The paper "Consumer-Brand Relationship and Human Relationship" is a great example of marketing coursework. The establishment and management of consumer relationships is an essential aspect of marketing practice. Marketers have long upheld a fanatical interest in relationships: what these relationships are, why they are established, their effects on the marketplace and consumers, how they are measured, how and when they develop and decline. The relationships between a consumer and a certain brand hold positive outcomes for both the brand and the consumer. Consumers establish relationships with different brands and they regard brands as partners.
Apparently, brands are humanised in consumer’ s minds and offer symbolic meanings as well as the cultural and social value that surpasses the functional benefits. Consumers gain knowledge of different brands, like them and start using them but with time they dislike these brands and on some occasions stop using them completely. In this regard, the human relationship metaphor concerning marriage offers an effective structure for comprehending the consumer-brand interaction metaphor. Consumers establish relationships with brands. Similar to human relationship, consumer-brand relationships are of diverse temperament. In the milieu of human relationships, one apparent motivation underlying the establishment of such relationships is affiliation.
Affiliation is an essential element for human survival. Similarly, affiliation to a given brand is necessary for brand survival. This essay contends that consumer-brand relationships are principally motivated by the affiliation and friendship feelings realised from interacting with the brand. Consumers gain awareness of brands, develop love and passion for them, but when they lose passion for the brand, they disassociate themselves from the brand. Consumer-brand Relationship Brands can serve as viable relationship partners. Consumer-brand relationships entail an integrated perspective to develop, uphold and promote relationships between customers and brands and to constantly reinforce this relationship via value-added, interactive and individualised contacts and mutual exchange and realization of promises over a long period.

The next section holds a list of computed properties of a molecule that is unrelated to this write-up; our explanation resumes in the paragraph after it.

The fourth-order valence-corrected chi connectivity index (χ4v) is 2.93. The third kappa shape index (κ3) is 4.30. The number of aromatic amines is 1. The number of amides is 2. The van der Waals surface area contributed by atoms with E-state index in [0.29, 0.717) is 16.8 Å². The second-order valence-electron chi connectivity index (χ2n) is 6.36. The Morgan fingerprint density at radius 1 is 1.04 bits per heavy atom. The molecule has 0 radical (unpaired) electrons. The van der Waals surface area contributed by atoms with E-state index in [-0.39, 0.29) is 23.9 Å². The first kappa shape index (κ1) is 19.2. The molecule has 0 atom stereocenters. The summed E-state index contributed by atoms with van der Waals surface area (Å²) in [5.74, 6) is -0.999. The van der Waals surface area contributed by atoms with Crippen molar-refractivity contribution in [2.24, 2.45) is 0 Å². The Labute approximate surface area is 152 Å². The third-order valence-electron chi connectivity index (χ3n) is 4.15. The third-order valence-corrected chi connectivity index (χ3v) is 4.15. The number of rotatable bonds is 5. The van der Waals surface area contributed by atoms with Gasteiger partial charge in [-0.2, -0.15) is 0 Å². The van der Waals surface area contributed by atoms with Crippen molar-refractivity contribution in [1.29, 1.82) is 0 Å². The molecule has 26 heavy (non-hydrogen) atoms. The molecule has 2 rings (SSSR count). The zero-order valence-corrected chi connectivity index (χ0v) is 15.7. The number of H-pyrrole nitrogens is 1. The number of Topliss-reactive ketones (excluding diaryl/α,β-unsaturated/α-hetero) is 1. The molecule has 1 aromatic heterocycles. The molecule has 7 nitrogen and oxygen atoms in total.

A brand relationship entails the frequent interactions between a consumer and a given brand that begins to mirror akin traits of human relationships (Iglesias & Saleem 2014 p. 217). These traits include love, interdependence, commitment, intimacy and self-connection. Based on the mentioned traits, consumer-brand relationships are not different from human relationships. Some consumers care about some brands while others are connected to the brands because they require them.
For instance, some consumers are linked to Wal-Mart brands because of the price and brand value. Iglesias and Saleem (2014 p. 217) consider brands as active contributors to the relationship dyad established with the customer. Brands are facilitators of relationships and are relational assets in an intricate relationships network. Therefore, brands create bonds with consumers; a bond that brings closer the brand to the consumer. Bengtsson (2003, p. 156) seeks to legitimise brands as relationship partners. He asserts that consumers perceive brands as a behavioural entity. Consumer-brand Relationship and Human Relationship The main foundation of consumer-brand relationships is based on the assumption that customers translate behaviours of a brand through trait language that offers the meaning of the brand personality.
In this view, the personification condition of a brand makes it an active partner in the interaction dyad. However, the brand personification does not automatically mean that a brand can become a dynamic partner with a consumer (Bengtsson 2003, p. 156). Apparently, a brand is an inert object and cannot feel or think.
However, consumers do not have a problem perceiving brands as human characters. The creation of brands as humans is a metaphor of allowing consumers to view brands through the lens of human characteristics. The attempt to personify brands has instigated the introduction of deep-rooted and strong interpersonal feature such as love, attachment and the integration of positive and negative aspects of non-emotional and emotional characteristics (Bengtsson 2003, p. 157). Therefore, marketers conceptualise the idea of consumer-brand interactions as similar to interpersonal relationships by assuming anthropomorphous characteristics. These characteristics add brands a human character and enable people to view a brand as an individual who can engage in reciprocal and mutual exchange relationship.